After a wetter than expected spring, work is finally underway once more on the Habitat for Humanity project in Penticton.
The slab that will form the floor of environmentally-friendly home on Huth Avenue was finally laid in mid-June and on July 21, volunteer crews were able to begin the framing work.
“We are going vertical, we are so happy. We have been hanging out at the horizontal stage since last fall,” said Merle Kindred, chair of the South Okanagan Habitat for Humanity chapter. A small work crew returned to work on the building midweek to finish the framing, in hopes of beginning work on the roof this Saturday.
“It is beginning to look like a house, there are some walls up,” said Lynn Popoff, vice-chair of the chapter. “Hopefully on Saturday, we will be able to have a crew working on the roof joists. It’s on its way.”
The group had planned to do some preliminary work on the build starting in April, with plans to lay the floor slab in May when the weather improved. But Mother Nature wasn’t co-operating.
“Given the kind of spring we had, we weren’t able to lay the slab until the middle of June,” said Kindred. After that was in and curing, Kindred said, they had to organize materials and volunteers. “The earliest we were able to start the framing of the walls was last Saturday. But if we can get the walls up in a week flat and we can get the roof well underway this coming Saturday, we will have done a tremendous amount of work in just over a week.”
But even though it is much hotter now, Kindred said that didn’t deter the volunteers that came out to help on July 21.
“Even when the heat got to 82 degrees, folks just weren’t slowing down. We brought in a cooler and ice and more water and folks just kept on working,” she said “There is a lot of enthusiasm, a lot of excitement, about getting this house underway again.”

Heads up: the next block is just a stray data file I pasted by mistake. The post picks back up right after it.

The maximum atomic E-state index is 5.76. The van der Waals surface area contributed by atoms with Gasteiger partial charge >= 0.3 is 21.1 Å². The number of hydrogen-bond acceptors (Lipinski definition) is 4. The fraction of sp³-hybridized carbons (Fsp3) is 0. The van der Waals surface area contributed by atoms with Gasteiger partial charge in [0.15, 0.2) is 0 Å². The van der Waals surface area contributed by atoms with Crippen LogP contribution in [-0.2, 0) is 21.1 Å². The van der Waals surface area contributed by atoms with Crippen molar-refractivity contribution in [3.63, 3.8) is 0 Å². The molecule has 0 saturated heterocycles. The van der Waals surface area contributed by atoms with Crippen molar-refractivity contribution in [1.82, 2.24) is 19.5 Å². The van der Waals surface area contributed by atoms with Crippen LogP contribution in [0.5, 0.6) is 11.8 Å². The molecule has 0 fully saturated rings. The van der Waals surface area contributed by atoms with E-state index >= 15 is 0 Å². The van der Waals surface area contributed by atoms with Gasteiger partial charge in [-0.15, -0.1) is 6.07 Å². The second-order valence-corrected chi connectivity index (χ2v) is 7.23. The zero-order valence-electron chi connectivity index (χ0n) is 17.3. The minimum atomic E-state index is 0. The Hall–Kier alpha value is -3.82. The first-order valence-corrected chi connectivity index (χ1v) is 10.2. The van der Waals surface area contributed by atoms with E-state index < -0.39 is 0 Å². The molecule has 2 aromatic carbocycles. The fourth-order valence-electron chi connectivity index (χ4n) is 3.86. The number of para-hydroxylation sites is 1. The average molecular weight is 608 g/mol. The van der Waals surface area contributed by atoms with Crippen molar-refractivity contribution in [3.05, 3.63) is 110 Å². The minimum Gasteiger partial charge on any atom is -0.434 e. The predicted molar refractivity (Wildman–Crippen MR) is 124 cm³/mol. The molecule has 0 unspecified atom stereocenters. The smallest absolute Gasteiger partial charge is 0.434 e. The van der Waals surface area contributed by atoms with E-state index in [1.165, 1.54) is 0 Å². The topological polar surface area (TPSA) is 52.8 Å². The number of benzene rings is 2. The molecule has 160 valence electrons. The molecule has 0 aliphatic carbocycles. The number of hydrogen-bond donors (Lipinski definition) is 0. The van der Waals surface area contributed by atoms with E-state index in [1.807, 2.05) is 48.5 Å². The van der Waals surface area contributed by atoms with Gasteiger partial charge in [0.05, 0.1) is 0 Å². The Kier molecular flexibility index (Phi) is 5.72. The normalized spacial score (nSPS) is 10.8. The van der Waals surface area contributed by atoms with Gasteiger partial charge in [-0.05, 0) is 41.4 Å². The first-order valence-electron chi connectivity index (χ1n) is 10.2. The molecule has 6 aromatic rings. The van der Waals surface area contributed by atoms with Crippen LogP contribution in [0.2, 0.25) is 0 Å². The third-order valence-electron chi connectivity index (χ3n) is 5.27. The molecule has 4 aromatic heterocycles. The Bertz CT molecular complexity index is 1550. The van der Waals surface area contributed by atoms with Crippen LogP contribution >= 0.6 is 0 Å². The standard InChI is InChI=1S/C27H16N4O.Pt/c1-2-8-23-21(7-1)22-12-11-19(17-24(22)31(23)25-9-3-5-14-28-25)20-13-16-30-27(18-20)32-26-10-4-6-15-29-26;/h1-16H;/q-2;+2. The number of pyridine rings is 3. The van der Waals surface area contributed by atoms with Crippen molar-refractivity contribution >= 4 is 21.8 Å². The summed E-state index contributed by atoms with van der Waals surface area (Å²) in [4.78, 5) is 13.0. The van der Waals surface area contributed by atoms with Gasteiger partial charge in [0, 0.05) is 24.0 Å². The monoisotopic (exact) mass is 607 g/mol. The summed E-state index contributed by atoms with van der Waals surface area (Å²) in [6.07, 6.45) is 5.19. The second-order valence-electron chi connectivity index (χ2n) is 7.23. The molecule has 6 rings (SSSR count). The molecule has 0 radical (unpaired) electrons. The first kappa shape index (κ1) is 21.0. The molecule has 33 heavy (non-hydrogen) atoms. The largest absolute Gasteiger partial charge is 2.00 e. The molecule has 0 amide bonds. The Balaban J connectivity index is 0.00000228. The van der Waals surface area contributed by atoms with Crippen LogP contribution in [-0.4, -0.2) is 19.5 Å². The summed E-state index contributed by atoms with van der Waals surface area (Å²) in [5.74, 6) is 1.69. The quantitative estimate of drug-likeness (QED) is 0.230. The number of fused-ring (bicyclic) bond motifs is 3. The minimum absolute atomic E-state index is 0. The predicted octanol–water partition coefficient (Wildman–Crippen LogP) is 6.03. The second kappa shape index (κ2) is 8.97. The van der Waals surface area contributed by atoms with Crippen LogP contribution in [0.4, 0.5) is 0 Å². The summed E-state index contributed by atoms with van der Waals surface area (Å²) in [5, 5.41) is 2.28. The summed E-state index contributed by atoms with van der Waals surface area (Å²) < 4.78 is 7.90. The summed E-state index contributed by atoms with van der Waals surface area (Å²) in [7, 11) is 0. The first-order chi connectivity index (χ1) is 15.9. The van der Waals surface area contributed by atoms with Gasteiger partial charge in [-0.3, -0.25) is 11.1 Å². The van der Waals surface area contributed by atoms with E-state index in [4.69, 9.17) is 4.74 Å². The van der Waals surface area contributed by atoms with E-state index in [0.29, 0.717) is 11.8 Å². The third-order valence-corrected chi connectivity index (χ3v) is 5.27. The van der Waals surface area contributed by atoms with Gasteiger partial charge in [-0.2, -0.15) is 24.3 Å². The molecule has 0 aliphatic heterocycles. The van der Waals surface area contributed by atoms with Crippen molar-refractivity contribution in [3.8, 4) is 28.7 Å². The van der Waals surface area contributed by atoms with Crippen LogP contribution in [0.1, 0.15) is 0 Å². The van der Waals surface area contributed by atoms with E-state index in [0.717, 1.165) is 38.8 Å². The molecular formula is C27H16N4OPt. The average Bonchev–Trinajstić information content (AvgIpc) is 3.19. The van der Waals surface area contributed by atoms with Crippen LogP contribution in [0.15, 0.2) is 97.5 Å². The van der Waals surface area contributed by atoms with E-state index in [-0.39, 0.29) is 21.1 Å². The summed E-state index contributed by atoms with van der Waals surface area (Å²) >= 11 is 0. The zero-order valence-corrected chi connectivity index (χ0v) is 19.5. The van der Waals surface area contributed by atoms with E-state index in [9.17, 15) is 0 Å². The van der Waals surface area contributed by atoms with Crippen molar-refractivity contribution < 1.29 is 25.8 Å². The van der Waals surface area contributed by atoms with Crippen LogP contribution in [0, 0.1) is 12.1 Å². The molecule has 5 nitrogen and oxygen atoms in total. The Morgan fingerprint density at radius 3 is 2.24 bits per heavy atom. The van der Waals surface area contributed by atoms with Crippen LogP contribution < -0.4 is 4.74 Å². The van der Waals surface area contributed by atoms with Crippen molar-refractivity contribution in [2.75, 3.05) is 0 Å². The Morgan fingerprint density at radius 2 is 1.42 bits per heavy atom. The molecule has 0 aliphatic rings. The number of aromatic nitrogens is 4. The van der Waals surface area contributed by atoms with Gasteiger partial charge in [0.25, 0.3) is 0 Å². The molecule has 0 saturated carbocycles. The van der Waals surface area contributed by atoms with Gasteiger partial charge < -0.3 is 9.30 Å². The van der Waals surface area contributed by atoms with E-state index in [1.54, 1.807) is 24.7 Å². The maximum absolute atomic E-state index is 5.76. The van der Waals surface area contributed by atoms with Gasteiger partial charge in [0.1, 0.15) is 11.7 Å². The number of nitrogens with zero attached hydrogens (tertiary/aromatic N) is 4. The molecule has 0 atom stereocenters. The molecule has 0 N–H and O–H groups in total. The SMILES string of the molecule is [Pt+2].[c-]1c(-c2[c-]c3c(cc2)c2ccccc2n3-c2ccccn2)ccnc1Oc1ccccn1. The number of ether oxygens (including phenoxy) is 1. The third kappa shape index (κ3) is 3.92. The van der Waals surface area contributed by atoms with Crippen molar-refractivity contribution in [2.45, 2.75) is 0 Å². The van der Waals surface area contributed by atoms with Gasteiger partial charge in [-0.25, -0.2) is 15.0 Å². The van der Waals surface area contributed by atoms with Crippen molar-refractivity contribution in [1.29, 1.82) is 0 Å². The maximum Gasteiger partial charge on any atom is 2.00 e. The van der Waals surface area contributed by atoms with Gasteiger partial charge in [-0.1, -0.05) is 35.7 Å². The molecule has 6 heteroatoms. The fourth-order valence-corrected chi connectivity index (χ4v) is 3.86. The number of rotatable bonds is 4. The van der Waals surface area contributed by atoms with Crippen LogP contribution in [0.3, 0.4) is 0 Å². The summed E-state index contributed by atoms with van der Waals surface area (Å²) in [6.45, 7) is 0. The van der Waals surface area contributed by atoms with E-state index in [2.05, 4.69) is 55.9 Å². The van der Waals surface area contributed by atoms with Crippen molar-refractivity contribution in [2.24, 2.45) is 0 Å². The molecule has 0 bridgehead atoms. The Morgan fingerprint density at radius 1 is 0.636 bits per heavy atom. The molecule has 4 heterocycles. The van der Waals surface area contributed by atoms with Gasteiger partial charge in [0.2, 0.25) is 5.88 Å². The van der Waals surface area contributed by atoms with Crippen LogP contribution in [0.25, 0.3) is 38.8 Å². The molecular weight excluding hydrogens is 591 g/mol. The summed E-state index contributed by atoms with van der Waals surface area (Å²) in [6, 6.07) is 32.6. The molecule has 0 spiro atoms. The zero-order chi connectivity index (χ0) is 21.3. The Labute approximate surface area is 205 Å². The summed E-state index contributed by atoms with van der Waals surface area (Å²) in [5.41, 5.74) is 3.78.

Even though they are now some two to three months behind their planned schedule, Kindred said they still hope to have the family in the house before the end of the year.
“We are still pressing for completion by winter. This family was selected in 2011 and if we get them in by winter, they will have been very patient and worked very hard and waited for two years to get into this house,” said Kindred. When they were selected, John Draus and April Tuford, along with their daughter Chloe, were the youngest family chosen so far by the local Habitat chapter, which is now on their third project. Chloe has now been joined by a younger brother. “Chloe is two and Nathan will be a year old in September, so there will be two very tiny children in this home.”
While the weather has been a challenge, Kindred said there is an even bigger challenge facing the project.
“We also have to do fundraising. We have some funds in place, and we have donated materials, discounted materials and labour coming from both professionals and volunteers,” said Kindred. “But we are still going to have to figure out how much material we have to buy. We are going to have to do some significant fundraising by the end of the year.”
Fundraising, said Kindred, is an ongoing challenge — one that is getting harder.
“It is sad that we are simply in the situation, not only here in North America, but everywhere, where there is not enough money available for providing affordable housing for folks,” she said. “We are in a situation where more and more is being placed on the shoulders of civil society as governments are divesting themselves of services that were offered earlier. We are seeing a shift in the kind of money that is available for a lot of the things we need to provide a healthy and happy society for ourselves.”
Folks wishing to help fund Habitat projects or join up as volunteers are always welcome, Kindred said, adding that they can be contacted via email at email@example.com or by phone at 250-487-4888.